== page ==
Record Information

Source Institution:
UFRGP
Rights Management:
All applicable rights reserved by the source institution and holding location.
Embargo Date:
8/31/2016

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VERIFICATIONANDVALIDATIONOFTHEHYBRIDPULMONARYGAS EXCHANGEMODELOFTHEHUMANPATIENTSIMULATOR By HILLARYA.WEHRY ATHESISPRESENTEDTOTHEGRADUATESCHOOL OFTHEUNIVERSITYOFFLORIDAINPARTIALFULFILLMENT OFTHEREQUIREMENTSFORTHEDEGREEOF MASTEROFSCIENCE UNIVERSITYOFFLORIDA 2014

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c 2014HillaryA.Wehry

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Tomyparents,MarkandLauraWehry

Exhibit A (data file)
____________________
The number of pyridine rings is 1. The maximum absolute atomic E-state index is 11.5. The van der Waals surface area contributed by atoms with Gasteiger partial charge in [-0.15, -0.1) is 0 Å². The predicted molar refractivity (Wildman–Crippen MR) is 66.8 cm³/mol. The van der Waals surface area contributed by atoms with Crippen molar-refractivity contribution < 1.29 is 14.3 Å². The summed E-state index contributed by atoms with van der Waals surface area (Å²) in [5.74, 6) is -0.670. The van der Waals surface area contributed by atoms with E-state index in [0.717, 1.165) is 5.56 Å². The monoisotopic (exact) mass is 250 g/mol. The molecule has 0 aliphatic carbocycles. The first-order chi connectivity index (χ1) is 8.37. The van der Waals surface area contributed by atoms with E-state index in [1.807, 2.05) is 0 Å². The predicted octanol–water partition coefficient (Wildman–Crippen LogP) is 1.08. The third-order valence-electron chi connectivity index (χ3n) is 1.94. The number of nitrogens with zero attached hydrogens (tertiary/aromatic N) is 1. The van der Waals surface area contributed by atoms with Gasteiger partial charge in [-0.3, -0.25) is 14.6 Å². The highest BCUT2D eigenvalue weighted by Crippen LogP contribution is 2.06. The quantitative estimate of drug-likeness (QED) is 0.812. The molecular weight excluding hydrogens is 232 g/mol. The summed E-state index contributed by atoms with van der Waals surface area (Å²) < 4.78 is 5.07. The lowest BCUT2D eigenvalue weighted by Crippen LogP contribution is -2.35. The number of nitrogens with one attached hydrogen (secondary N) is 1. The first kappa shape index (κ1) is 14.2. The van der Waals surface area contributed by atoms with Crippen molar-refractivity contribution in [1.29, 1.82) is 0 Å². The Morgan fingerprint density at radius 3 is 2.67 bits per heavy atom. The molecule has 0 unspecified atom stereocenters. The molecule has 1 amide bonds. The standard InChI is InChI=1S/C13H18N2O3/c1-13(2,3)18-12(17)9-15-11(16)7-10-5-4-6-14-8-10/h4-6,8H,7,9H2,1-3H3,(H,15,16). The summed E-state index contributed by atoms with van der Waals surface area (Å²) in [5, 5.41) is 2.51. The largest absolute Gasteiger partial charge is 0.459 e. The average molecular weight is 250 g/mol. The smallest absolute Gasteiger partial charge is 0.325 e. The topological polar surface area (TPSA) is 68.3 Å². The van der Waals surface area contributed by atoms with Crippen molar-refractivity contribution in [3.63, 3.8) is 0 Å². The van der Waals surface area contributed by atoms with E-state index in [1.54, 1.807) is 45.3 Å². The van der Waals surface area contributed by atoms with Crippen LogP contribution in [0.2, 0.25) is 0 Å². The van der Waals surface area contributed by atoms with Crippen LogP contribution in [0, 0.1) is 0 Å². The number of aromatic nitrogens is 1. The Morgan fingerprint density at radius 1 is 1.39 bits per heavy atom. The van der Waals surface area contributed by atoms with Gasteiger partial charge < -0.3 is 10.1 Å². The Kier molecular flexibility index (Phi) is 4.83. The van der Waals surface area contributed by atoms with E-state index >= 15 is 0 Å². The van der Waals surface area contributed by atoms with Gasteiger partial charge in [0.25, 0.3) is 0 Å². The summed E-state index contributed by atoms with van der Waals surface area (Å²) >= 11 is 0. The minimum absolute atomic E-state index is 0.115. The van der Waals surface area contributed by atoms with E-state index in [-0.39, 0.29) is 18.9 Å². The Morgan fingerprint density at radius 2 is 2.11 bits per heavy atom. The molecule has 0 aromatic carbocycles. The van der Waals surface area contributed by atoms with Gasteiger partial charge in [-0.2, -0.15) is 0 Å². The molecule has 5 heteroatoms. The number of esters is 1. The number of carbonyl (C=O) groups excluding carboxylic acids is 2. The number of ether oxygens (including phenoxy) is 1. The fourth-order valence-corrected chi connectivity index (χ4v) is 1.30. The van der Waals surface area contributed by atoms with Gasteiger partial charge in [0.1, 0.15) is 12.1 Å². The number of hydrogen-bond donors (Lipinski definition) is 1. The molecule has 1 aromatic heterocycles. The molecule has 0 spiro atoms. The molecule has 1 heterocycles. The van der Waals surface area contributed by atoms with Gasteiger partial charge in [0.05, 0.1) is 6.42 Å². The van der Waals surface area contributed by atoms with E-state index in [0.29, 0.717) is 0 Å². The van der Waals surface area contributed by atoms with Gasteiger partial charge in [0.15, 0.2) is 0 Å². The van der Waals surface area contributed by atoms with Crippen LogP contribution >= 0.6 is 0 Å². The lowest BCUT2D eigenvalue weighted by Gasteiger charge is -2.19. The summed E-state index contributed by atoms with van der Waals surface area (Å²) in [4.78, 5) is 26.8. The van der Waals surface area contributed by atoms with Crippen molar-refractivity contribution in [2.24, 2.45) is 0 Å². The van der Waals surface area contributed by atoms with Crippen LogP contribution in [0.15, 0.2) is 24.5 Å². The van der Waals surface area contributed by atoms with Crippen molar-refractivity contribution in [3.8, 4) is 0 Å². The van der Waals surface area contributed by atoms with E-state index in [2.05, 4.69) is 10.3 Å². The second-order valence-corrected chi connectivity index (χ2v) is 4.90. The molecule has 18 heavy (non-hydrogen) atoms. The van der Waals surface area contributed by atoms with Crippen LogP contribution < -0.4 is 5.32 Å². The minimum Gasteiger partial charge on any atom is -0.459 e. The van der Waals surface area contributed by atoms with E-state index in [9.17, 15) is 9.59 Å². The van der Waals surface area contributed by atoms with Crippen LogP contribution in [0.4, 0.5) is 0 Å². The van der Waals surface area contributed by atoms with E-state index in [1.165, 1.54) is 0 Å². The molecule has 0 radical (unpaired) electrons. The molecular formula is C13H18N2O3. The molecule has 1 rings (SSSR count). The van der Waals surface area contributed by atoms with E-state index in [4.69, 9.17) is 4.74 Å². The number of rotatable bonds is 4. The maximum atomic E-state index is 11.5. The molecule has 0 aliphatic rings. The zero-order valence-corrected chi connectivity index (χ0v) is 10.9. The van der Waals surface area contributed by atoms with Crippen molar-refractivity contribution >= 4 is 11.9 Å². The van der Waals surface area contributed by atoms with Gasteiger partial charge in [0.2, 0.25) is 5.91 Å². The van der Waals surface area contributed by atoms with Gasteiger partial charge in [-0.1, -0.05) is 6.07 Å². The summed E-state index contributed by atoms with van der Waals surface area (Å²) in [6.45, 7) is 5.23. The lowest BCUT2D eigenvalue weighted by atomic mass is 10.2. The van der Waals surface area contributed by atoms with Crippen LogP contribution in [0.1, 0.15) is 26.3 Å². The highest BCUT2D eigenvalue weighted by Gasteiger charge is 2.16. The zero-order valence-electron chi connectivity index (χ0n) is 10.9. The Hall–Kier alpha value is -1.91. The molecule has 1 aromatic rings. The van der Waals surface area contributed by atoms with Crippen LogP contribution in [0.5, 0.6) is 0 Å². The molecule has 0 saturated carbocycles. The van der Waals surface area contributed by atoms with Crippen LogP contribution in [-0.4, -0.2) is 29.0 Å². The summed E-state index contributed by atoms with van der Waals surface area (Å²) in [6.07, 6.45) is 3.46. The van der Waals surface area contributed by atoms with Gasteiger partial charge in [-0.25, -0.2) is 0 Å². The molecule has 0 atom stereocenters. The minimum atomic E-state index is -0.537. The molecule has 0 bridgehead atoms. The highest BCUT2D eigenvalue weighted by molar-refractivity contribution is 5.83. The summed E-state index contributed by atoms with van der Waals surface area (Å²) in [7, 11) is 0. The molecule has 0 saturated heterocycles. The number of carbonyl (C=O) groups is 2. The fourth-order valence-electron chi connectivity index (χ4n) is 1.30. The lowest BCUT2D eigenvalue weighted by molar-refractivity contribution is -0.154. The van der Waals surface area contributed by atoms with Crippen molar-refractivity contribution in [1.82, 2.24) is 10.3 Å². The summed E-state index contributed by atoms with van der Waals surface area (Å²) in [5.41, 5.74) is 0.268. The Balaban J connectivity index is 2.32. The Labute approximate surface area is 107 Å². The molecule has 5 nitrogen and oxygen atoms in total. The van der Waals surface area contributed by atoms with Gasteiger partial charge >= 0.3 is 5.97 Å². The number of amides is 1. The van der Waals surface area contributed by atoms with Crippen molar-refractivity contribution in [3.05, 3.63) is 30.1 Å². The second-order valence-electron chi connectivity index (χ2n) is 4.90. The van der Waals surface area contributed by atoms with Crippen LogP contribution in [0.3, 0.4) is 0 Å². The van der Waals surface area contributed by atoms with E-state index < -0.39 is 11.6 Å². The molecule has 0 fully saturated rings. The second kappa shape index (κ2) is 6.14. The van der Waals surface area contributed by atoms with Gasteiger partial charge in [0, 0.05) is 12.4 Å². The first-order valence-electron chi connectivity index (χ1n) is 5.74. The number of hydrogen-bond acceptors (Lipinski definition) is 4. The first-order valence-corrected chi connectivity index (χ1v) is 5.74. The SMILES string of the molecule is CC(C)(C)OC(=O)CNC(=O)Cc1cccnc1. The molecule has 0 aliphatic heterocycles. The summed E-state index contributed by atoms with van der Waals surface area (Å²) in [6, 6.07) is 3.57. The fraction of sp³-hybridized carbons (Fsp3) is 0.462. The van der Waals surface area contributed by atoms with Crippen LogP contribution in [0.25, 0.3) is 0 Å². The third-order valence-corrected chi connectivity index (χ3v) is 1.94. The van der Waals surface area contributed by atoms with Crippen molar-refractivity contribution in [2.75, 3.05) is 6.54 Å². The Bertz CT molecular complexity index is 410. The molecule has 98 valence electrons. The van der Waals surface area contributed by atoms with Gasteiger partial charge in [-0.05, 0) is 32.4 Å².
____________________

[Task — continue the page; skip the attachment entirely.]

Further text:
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ACKNOWLEDGMENTS Firstandforemost,IsincerelywanttothankDr.JohannesHansvanOostromfor hisunwaveringguidanceandsupport.Withouthistechnicalassistanceanddedicated involvement,thisthesiswouldhaveneverbeenpossible.Inadditiontosponsoringmy researchassistantship,hegenerouslysupportedmyinvitationtospeakatthe20th AnniversaryMeetingofSESAMSocietyinEuropeforSimulationAppliedtoMedicine inPoznan,PolandinJune2014.Iamsofortunateforandappreciativeofhisexemplary mentorshipduringthisperiodofintensepersonalandprofessionalgrowth.Throughhis guidance,Ifeelpreparedtopursuealifelongcareerinscienceandengineering. IespeciallywanttothankDr.WillemvanMeursforhismodelingconsultationsand support.Hisfeedbackanddiscussionswereinstrumentalinthedevelopmentofthiswork. IalsowishtothankDr.WalterO'DellandDr.BruceWheelerforhavinggraciously agreedtoserveonmysupervisorycommittee. IwouldliketothanktheacademicstaintheUFDepartmentofBiomedical Engineering,includingTinyMcDonald,AndreaFabic,RuthMcFetridge,DiDampier, andDawnSmith,fororchestratingmycombineddegreeandtimelygraduationinthewake ofceaselessadministrativehurdles. Noneofthisworkwouldhavebeenpossiblewithoutthegenerousnancialsupport fromDr.vanOostrom,theUFOceofResearch,theUFDepartmentofBiomedical Engineering,andCAEHealthcare,Inc.Thankyouforallofyourcontributions. Lastly,Iamsothankfulforthepersonalsupportofmyfriendsandfamilyoverthe pastveyearsattheUniversityofFlorida.Thisdegreehasrequiredmorethanacademic support,andIhavemanypeopletothankforlisteningtoand,attimes,toleratingmeand myordeals.Icannotbegintoexpressmygratitudeandappreciationfortheirfriendship. Thisthesisisatestamenttotheirunconditionalloveandencouragement. 4